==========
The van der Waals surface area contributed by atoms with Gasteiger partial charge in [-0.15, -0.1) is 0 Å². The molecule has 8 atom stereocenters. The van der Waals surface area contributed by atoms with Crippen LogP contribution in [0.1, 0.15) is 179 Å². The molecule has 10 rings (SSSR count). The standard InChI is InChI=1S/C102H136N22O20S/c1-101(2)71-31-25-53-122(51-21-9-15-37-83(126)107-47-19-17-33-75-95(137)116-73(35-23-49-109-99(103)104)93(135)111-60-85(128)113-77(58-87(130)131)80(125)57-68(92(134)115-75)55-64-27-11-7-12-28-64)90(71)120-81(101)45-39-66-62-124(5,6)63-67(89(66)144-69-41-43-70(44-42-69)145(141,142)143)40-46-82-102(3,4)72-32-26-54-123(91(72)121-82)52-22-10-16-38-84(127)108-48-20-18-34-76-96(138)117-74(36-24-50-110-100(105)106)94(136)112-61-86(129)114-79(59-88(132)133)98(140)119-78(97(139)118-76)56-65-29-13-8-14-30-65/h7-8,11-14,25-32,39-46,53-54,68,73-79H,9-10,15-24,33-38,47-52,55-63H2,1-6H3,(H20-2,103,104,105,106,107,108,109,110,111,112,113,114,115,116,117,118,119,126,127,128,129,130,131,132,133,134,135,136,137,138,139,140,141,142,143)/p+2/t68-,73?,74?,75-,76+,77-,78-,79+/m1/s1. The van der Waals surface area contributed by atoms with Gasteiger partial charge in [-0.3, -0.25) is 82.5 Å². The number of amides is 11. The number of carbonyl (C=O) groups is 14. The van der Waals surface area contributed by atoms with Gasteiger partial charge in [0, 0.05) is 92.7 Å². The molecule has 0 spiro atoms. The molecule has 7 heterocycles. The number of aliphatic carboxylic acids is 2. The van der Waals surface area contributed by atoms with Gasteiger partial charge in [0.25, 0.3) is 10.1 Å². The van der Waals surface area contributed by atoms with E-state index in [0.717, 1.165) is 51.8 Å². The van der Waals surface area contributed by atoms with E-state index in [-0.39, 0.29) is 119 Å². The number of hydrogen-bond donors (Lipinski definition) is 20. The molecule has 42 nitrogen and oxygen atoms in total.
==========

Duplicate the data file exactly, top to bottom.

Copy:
The van der Waals surface area contributed by atoms with Gasteiger partial charge in [-0.15, -0.1) is 0 Å². The molecule has 8 atom stereocenters. The van der Waals surface area contributed by atoms with Crippen LogP contribution in [0.1, 0.15) is 179 Å². The molecule has 10 rings (SSSR count). The standard InChI is InChI=1S/C102H136N22O20S/c1-101(2)71-31-25-53-122(51-21-9-15-37-83(126)107-47-19-17-33-75-95(137)116-73(35-23-49-109-99(103)104)93(135)111-60-85(128)113-77(58-87(130)131)80(125)57-68(92(134)115-75)55-64-27-11-7-12-28-64)90(71)120-81(101)45-39-66-62-124(5,6)63-67(89(66)144-69-41-43-70(44-42-69)145(141,142)143)40-46-82-102(3,4)72-32-26-54-123(91(72)121-82)52-22-10-16-38-84(127)108-48-20-18-34-76-96(138)117-74(36-24-50-110-100(105)106)94(136)112-61-86(129)114-79(59-88(132)133)98(140)119-78(97(139)118-76)56-65-29-13-8-14-30-65/h7-8,11-14,25-32,39-46,53-54,68,73-79H,9-10,15-24,33-38,47-52,55-63H2,1-6H3,(H20-2,103,104,105,106,107,108,109,110,111,112,113,114,115,116,117,118,119,126,127,128,129,130,131,132,133,134,135,136,137,138,139,140,141,142,143)/p+2/t68-,73?,74?,75-,76+,77-,78-,79+/m1/s1. The van der Waals surface area contributed by atoms with Gasteiger partial charge in [-0.3, -0.25) is 82.5 Å². The number of amides is 11. The number of carbonyl (C=O) groups is 14. The van der Waals surface area contributed by atoms with Gasteiger partial charge in [0, 0.05) is 92.7 Å². The molecule has 0 spiro atoms. The molecule has 7 heterocycles. The number of aliphatic carboxylic acids is 2. The van der Waals surface area contributed by atoms with Gasteiger partial charge in [0.25, 0.3) is 10.1 Å². The van der Waals surface area contributed by atoms with E-state index in [0.717, 1.165) is 51.8 Å². The van der Waals surface area contributed by atoms with E-state index in [-0.39, 0.29) is 119 Å². The number of hydrogen-bond donors (Lipinski definition) is 20. The molecule has 42 nitrogen and oxygen atoms in total.